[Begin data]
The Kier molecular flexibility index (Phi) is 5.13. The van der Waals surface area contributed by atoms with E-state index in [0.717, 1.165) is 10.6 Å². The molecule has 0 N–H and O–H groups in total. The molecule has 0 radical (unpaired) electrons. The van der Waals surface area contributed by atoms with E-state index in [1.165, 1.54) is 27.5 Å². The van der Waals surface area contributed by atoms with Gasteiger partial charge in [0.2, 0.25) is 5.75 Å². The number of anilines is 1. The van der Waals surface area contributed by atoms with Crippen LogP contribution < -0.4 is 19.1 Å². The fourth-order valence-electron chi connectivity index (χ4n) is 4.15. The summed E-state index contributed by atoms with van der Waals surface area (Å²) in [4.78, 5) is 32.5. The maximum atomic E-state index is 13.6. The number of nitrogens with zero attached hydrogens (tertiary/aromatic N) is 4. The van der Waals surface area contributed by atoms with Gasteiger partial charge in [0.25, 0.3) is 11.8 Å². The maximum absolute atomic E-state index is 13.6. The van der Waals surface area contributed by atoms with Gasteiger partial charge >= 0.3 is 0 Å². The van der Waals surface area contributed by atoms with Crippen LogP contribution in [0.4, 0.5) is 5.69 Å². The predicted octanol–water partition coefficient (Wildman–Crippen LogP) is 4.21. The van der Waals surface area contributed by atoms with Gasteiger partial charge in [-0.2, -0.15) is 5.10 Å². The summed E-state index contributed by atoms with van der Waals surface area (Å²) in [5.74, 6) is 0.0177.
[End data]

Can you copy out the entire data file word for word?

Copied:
The Kier molecular flexibility index (Phi) is 5.13. The van der Waals surface area contributed by atoms with E-state index in [0.717, 1.165) is 10.6 Å². The molecule has 0 N–H and O–H groups in total. The molecule has 0 radical (unpaired) electrons. The van der Waals surface area contributed by atoms with E-state index in [1.165, 1.54) is 27.5 Å². The van der Waals surface area contributed by atoms with Gasteiger partial charge in [0.2, 0.25) is 5.75 Å². The number of anilines is 1. The van der Waals surface area contributed by atoms with Crippen LogP contribution < -0.4 is 19.1 Å². The fourth-order valence-electron chi connectivity index (χ4n) is 4.15. The summed E-state index contributed by atoms with van der Waals surface area (Å²) in [4.78, 5) is 32.5. The maximum atomic E-state index is 13.6. The number of nitrogens with zero attached hydrogens (tertiary/aromatic N) is 4. The van der Waals surface area contributed by atoms with Gasteiger partial charge in [0.25, 0.3) is 11.8 Å². The maximum absolute atomic E-state index is 13.6. The van der Waals surface area contributed by atoms with Gasteiger partial charge >= 0.3 is 0 Å². The van der Waals surface area contributed by atoms with Crippen LogP contribution in [0.4, 0.5) is 5.69 Å². The predicted octanol–water partition coefficient (Wildman–Crippen LogP) is 4.21. The van der Waals surface area contributed by atoms with Gasteiger partial charge in [-0.2, -0.15) is 5.10 Å². The summed E-state index contributed by atoms with van der Waals surface area (Å²) in [5.74, 6) is 0.0177.